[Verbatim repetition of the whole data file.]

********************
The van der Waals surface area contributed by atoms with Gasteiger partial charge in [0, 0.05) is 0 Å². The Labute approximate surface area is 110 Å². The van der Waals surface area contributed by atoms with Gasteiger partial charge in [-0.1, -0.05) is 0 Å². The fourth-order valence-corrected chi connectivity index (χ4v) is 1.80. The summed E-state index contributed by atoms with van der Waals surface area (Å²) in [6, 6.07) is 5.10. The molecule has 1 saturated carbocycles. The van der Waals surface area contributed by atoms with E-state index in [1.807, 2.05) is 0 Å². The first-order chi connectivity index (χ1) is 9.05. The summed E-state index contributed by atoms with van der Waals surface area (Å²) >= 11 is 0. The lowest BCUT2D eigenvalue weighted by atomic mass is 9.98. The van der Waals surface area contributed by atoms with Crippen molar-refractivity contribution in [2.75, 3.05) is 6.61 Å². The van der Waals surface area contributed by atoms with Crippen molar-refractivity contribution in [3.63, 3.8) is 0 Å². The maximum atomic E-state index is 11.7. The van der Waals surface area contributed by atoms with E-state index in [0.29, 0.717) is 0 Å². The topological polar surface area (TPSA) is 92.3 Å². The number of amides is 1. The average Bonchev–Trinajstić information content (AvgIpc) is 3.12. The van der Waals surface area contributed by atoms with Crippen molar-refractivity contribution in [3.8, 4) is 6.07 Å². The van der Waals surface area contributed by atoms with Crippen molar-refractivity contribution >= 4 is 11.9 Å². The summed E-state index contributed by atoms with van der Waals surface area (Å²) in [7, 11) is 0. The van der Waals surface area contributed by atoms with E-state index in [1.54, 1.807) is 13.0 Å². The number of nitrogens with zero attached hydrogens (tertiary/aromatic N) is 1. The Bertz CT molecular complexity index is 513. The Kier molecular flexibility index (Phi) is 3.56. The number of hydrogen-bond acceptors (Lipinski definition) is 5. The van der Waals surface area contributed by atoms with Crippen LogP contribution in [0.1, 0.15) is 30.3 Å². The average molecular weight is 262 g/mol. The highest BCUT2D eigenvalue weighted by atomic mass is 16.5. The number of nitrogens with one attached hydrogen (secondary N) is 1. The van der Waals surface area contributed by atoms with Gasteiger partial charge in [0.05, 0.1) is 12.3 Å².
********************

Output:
The van der Waals surface area contributed by atoms with Gasteiger partial charge in [0, 0.05) is 0 Å². The Labute approximate surface area is 110 Å². The van der Waals surface area contributed by atoms with Gasteiger partial charge in [-0.1, -0.05) is 0 Å². The fourth-order valence-corrected chi connectivity index (χ4v) is 1.80. The summed E-state index contributed by atoms with van der Waals surface area (Å²) in [6, 6.07) is 5.10. The molecule has 1 saturated carbocycles. The van der Waals surface area contributed by atoms with E-state index in [1.807, 2.05) is 0 Å². The first-order chi connectivity index (χ1) is 9.05. The summed E-state index contributed by atoms with van der Waals surface area (Å²) >= 11 is 0. The lowest BCUT2D eigenvalue weighted by atomic mass is 9.98. The van der Waals surface area contributed by atoms with Crippen molar-refractivity contribution in [2.75, 3.05) is 6.61 Å². The van der Waals surface area contributed by atoms with Crippen molar-refractivity contribution in [3.63, 3.8) is 0 Å². The maximum atomic E-state index is 11.7. The van der Waals surface area contributed by atoms with E-state index in [0.29, 0.717) is 0 Å². The topological polar surface area (TPSA) is 92.3 Å². The number of amides is 1. The average Bonchev–Trinajstić information content (AvgIpc) is 3.12. The van der Waals surface area contributed by atoms with Crippen molar-refractivity contribution in [3.8, 4) is 6.07 Å². The van der Waals surface area contributed by atoms with Crippen molar-refractivity contribution >= 4 is 11.9 Å². The summed E-state index contributed by atoms with van der Waals surface area (Å²) in [7, 11) is 0. The van der Waals surface area contributed by atoms with E-state index in [1.54, 1.807) is 13.0 Å². The number of nitrogens with zero attached hydrogens (tertiary/aromatic N) is 1. The Bertz CT molecular complexity index is 513. The Kier molecular flexibility index (Phi) is 3.56. The number of hydrogen-bond acceptors (Lipinski definition) is 5. The van der Waals surface area contributed by atoms with Crippen LogP contribution in [0.1, 0.15) is 30.3 Å². The average molecular weight is 262 g/mol. The highest BCUT2D eigenvalue weighted by atomic mass is 16.5. The number of nitrogens with one attached hydrogen (secondary N) is 1. The van der Waals surface area contributed by atoms with Gasteiger partial charge in [0.05, 0.1) is 12.3 Å².